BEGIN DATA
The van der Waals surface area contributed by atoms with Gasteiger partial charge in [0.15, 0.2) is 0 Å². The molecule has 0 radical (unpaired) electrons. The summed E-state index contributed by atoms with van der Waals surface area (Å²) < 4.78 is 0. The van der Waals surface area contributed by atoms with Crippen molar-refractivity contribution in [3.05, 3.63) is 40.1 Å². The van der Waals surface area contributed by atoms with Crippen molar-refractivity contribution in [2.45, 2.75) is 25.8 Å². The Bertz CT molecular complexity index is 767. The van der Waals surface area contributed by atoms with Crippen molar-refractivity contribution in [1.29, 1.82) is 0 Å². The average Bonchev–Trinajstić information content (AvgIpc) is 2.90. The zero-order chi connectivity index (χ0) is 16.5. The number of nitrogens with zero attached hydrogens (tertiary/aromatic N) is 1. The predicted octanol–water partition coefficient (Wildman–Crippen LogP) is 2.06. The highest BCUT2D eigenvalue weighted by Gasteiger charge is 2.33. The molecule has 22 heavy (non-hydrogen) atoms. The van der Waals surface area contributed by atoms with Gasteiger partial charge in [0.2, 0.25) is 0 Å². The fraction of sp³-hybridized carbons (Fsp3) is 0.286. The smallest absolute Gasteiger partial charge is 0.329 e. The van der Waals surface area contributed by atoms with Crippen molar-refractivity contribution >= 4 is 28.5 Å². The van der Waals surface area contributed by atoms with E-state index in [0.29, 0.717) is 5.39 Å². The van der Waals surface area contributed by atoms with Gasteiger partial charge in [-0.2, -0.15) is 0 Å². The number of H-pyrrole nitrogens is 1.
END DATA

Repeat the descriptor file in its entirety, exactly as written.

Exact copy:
The van der Waals surface area contributed by atoms with Gasteiger partial charge in [0.15, 0.2) is 0 Å². The molecule has 0 radical (unpaired) electrons. The summed E-state index contributed by atoms with van der Waals surface area (Å²) < 4.78 is 0. The van der Waals surface area contributed by atoms with Crippen molar-refractivity contribution in [3.05, 3.63) is 40.1 Å². The van der Waals surface area contributed by atoms with Crippen molar-refractivity contribution in [2.45, 2.75) is 25.8 Å². The Bertz CT molecular complexity index is 767. The van der Waals surface area contributed by atoms with Crippen molar-refractivity contribution in [1.29, 1.82) is 0 Å². The average Bonchev–Trinajstić information content (AvgIpc) is 2.90. The zero-order chi connectivity index (χ0) is 16.5. The number of nitrogens with zero attached hydrogens (tertiary/aromatic N) is 1. The predicted octanol–water partition coefficient (Wildman–Crippen LogP) is 2.06. The highest BCUT2D eigenvalue weighted by Gasteiger charge is 2.33. The molecule has 22 heavy (non-hydrogen) atoms. The van der Waals surface area contributed by atoms with Gasteiger partial charge in [0.2, 0.25) is 0 Å². The fraction of sp³-hybridized carbons (Fsp3) is 0.286. The smallest absolute Gasteiger partial charge is 0.329 e. The van der Waals surface area contributed by atoms with Crippen molar-refractivity contribution >= 4 is 28.5 Å². The van der Waals surface area contributed by atoms with E-state index in [0.29, 0.717) is 5.39 Å². The van der Waals surface area contributed by atoms with Gasteiger partial charge in [-0.2, -0.15) is 0 Å². The number of H-pyrrole nitrogens is 1.